Coroner says D11’s proposed student survey policy could ‘sabotage’ youth mental health support

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Dr. Leon Kelly, El Paso County Coroner (Courtesy Dr. Kelly)

Dr. Leon Kelly, chief coroner and medical examiner for El Paso County, is urging Colorado Springs School District 11 to reject a policy change that would make all student surveys “opt-in” — requiring parents to give permission for children to take them — rather than the existing “opt-out” status. The D11 Board of Education is considering the new policy at a regular board meeting tonight (March 8.)

Kelly is concerned that the change would limit reliable survey results about student health, including mental health, and put families, public officials and organizations that support young people in the dark about what kids are going through emotionally. 

In a letter to Superintendent Michael Gaal and the board, Kelly says he is “disappointed and gravely concerned” with the change, proposed by board director Lauren Nelson, calling it “misguided.” He tells D11 that “Depression, anxiety, and substance abuse aren’t Beetlejuice, we don’t conjure them by simply speaking their name.” 

“We have come too far and have seen too much success to simply go back to the magical thinking dark ages of believing that if we don’t ask, somehow the problem doesn’t exist,” Kelly writes. “There is simply no moral, ethical, theological, educational or intellectual justification for why you wouldn’t ask a young person ‘how are you doing?’”

The full letter was shared with Sixty35 and can be found at the end of this story.

Kelly is primarily concerned about the policy’s effect on the Healthy Kids Colorado Survey, a bi-annual survey administered by state agencies to understand youth health, including contributors to poor mental health. As coroner, Kelly investigates youth deaths by suicide and other causes, and founded the El Paso County Child Fatality Review Team to respond to a tragic spate of teen suicides in the county from 2015 to 2017.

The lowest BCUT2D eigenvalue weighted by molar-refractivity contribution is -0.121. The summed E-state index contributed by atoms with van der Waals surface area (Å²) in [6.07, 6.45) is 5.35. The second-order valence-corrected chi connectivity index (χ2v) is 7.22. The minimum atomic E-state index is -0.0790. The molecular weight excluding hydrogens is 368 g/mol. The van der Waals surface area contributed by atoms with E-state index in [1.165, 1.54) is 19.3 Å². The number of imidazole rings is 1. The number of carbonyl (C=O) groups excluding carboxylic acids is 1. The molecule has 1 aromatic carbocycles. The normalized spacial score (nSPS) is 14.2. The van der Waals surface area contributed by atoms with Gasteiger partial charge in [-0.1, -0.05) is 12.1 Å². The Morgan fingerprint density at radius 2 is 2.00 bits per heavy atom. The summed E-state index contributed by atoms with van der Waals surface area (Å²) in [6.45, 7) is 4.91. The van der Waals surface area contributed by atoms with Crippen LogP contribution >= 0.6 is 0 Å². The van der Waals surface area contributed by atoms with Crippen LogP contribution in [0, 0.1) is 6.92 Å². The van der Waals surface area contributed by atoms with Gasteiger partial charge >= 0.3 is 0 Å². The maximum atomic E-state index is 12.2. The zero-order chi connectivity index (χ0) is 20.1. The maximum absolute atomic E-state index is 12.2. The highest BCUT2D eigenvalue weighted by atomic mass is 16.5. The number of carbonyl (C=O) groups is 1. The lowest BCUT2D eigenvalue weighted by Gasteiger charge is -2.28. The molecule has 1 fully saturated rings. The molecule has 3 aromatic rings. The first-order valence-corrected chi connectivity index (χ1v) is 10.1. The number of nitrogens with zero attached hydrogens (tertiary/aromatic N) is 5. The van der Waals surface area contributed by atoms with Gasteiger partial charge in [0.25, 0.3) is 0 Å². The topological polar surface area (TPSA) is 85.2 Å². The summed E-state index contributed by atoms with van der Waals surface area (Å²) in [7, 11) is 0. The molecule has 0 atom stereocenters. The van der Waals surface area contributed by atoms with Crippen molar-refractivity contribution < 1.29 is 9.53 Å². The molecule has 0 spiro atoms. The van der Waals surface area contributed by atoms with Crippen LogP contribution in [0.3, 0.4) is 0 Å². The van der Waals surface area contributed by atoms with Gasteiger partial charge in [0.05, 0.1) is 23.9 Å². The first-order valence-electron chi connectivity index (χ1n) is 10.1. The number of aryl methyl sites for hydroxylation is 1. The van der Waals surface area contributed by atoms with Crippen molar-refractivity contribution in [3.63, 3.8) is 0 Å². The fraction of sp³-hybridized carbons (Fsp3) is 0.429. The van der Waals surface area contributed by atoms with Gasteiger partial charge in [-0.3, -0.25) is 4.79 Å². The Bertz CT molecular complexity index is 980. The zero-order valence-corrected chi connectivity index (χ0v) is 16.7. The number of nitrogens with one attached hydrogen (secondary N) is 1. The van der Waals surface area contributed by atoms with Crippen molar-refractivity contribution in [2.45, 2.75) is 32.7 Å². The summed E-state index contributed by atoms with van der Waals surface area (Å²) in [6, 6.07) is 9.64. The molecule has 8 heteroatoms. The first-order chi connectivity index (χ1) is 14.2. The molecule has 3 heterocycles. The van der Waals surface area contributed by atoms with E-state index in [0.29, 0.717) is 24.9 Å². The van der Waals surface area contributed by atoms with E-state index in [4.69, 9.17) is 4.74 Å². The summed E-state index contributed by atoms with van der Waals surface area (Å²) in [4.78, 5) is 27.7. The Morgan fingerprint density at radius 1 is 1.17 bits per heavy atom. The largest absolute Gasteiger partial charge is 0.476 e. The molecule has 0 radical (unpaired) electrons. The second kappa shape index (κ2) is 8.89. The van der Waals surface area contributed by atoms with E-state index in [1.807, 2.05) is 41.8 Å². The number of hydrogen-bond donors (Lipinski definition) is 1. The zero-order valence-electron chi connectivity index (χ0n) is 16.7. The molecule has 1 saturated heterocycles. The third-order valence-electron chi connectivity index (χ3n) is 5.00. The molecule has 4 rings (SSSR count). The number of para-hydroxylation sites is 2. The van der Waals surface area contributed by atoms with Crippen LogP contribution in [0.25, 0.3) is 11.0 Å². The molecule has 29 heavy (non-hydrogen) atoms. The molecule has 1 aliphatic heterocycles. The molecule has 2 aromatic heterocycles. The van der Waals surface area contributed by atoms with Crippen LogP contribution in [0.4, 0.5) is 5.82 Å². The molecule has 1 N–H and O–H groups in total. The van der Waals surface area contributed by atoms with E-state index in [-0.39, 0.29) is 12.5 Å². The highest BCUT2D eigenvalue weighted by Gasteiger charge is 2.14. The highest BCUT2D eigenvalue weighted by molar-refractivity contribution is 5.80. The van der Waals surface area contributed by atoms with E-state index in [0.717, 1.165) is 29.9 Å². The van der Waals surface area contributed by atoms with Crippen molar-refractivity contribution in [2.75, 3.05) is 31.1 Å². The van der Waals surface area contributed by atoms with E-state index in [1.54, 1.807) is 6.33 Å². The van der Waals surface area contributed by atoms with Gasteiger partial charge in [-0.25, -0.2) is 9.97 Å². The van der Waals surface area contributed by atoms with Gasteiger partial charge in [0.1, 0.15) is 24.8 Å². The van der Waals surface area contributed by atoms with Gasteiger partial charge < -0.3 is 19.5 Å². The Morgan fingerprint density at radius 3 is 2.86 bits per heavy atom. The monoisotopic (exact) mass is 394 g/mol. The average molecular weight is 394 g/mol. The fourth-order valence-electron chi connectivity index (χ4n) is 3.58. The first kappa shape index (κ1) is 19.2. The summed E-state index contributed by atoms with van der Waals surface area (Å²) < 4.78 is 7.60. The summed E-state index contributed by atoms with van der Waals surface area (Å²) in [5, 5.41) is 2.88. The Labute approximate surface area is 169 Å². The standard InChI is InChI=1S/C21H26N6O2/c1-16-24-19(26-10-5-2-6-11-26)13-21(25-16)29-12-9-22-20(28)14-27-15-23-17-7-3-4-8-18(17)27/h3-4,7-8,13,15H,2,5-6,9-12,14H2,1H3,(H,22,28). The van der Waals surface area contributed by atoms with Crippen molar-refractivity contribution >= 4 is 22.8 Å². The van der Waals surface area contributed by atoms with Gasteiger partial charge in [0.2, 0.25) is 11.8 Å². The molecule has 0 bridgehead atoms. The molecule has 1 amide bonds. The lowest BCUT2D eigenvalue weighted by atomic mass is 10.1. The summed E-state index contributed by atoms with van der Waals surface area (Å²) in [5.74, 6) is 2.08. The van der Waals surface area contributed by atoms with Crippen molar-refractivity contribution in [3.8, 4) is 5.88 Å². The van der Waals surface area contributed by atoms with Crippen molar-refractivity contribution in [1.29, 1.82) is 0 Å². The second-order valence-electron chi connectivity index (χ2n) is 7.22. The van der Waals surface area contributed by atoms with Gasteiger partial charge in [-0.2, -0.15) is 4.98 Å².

At that time, “I had many conversations with grieving parents, panicked school administrators, and troubled elected officials who all asked me the same question, ‘why is this happening?’” Kelly writes. “I made a promise at that time to do everything we could to figure that out. 

“Our only hope to offer help is to understand what they are going through and what they need,” he writes. “That is exactly what the Healthy Kids Colorado Survey does.” 

D11 Board President Parth Melpakam emailed Sixty35 a statement on behalf of the board:

“The Board recognizes that our parents/guardians are the child’s first and lifelong teachers.  Any policy revisions that we collectively adopt will reflect our emphasis to honor our partnership with parents and respect the privacy of our students, while collecting survey data that will help our students thrive academically in a safe and inclusive school environment.”

Read Dr. Kelly’s open letter to D11 School Board here.

Editor’s note: This story has been updated with an emailed response from the D11 board.

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